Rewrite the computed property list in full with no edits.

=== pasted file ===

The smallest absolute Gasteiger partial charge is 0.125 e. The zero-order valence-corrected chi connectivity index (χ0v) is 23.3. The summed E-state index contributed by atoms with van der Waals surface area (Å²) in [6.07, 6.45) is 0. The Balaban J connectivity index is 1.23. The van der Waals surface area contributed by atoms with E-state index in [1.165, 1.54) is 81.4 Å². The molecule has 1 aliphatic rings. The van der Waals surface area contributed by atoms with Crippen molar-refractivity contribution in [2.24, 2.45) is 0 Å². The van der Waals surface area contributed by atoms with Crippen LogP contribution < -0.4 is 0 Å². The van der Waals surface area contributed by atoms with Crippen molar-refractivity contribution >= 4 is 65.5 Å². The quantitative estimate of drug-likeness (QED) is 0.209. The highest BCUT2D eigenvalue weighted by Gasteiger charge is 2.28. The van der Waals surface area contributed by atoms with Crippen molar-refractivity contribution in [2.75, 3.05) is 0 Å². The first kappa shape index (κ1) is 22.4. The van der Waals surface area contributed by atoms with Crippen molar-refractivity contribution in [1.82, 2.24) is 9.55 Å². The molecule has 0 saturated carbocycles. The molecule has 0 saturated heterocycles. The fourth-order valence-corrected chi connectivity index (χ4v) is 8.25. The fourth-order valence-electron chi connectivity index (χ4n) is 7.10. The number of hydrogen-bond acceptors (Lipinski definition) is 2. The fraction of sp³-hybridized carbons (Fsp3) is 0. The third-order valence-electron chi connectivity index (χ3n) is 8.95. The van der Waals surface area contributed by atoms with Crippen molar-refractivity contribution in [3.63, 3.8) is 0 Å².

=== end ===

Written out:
The smallest absolute Gasteiger partial charge is 0.125 e. The zero-order valence-corrected chi connectivity index (χ0v) is 23.3. The summed E-state index contributed by atoms with van der Waals surface area (Å²) in [6.07, 6.45) is 0. The Balaban J connectivity index is 1.23. The van der Waals surface area contributed by atoms with E-state index in [1.165, 1.54) is 81.4 Å². The molecule has 1 aliphatic rings. The van der Waals surface area contributed by atoms with Crippen molar-refractivity contribution in [2.24, 2.45) is 0 Å². The van der Waals surface area contributed by atoms with Crippen LogP contribution < -0.4 is 0 Å². The van der Waals surface area contributed by atoms with Crippen molar-refractivity contribution >= 4 is 65.5 Å². The quantitative estimate of drug-likeness (QED) is 0.209. The highest BCUT2D eigenvalue weighted by Gasteiger charge is 2.28. The van der Waals surface area contributed by atoms with Crippen molar-refractivity contribution in [2.75, 3.05) is 0 Å². The first kappa shape index (κ1) is 22.4. The van der Waals surface area contributed by atoms with Crippen molar-refractivity contribution in [1.82, 2.24) is 9.55 Å². The molecule has 0 saturated carbocycles. The molecule has 0 saturated heterocycles. The fourth-order valence-corrected chi connectivity index (χ4v) is 8.25. The fourth-order valence-electron chi connectivity index (χ4n) is 7.10. The number of hydrogen-bond acceptors (Lipinski definition) is 2. The fraction of sp³-hybridized carbons (Fsp3) is 0. The third-order valence-electron chi connectivity index (χ3n) is 8.95. The van der Waals surface area contributed by atoms with Crippen molar-refractivity contribution in [3.63, 3.8) is 0 Å².